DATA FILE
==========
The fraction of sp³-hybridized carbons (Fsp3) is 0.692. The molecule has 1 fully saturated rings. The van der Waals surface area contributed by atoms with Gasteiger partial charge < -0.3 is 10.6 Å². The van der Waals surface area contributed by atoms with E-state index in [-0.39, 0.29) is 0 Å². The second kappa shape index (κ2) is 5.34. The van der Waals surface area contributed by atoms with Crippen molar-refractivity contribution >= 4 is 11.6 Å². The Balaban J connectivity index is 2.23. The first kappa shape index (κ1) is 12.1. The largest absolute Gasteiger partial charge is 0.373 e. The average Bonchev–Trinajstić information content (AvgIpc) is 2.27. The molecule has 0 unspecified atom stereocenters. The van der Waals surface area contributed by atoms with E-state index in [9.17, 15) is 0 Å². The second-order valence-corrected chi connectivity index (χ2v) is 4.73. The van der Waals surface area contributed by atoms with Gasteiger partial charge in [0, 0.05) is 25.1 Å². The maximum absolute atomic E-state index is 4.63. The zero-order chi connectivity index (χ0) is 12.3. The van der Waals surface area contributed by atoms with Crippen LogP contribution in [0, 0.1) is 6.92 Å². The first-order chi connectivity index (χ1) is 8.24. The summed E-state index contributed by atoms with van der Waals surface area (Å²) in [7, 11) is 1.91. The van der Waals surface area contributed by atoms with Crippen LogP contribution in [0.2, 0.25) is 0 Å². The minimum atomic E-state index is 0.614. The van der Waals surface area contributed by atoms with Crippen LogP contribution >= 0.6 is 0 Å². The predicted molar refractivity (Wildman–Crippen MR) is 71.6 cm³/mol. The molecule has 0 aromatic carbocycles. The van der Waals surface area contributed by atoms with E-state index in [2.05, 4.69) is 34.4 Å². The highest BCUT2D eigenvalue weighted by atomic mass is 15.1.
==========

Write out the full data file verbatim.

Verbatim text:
The fraction of sp³-hybridized carbons (Fsp3) is 0.692. The molecule has 1 fully saturated rings. The van der Waals surface area contributed by atoms with Gasteiger partial charge < -0.3 is 10.6 Å². The van der Waals surface area contributed by atoms with E-state index in [-0.39, 0.29) is 0 Å². The second kappa shape index (κ2) is 5.34. The van der Waals surface area contributed by atoms with Crippen molar-refractivity contribution >= 4 is 11.6 Å². The Balaban J connectivity index is 2.23. The first kappa shape index (κ1) is 12.1. The largest absolute Gasteiger partial charge is 0.373 e. The average Bonchev–Trinajstić information content (AvgIpc) is 2.27. The molecule has 0 unspecified atom stereocenters. The van der Waals surface area contributed by atoms with E-state index in [9.17, 15) is 0 Å². The second-order valence-corrected chi connectivity index (χ2v) is 4.73. The van der Waals surface area contributed by atoms with Gasteiger partial charge in [0, 0.05) is 25.1 Å². The maximum absolute atomic E-state index is 4.63. The zero-order chi connectivity index (χ0) is 12.3. The van der Waals surface area contributed by atoms with Crippen LogP contribution in [0, 0.1) is 6.92 Å². The first-order chi connectivity index (χ1) is 8.24. The summed E-state index contributed by atoms with van der Waals surface area (Å²) in [7, 11) is 1.91. The van der Waals surface area contributed by atoms with Crippen LogP contribution in [0.2, 0.25) is 0 Å². The minimum atomic E-state index is 0.614. The van der Waals surface area contributed by atoms with Crippen LogP contribution >= 0.6 is 0 Å². The predicted molar refractivity (Wildman–Crippen MR) is 71.6 cm³/mol. The molecule has 0 aromatic carbocycles. The van der Waals surface area contributed by atoms with E-state index in [2.05, 4.69) is 34.4 Å². The highest BCUT2D eigenvalue weighted by atomic mass is 15.1.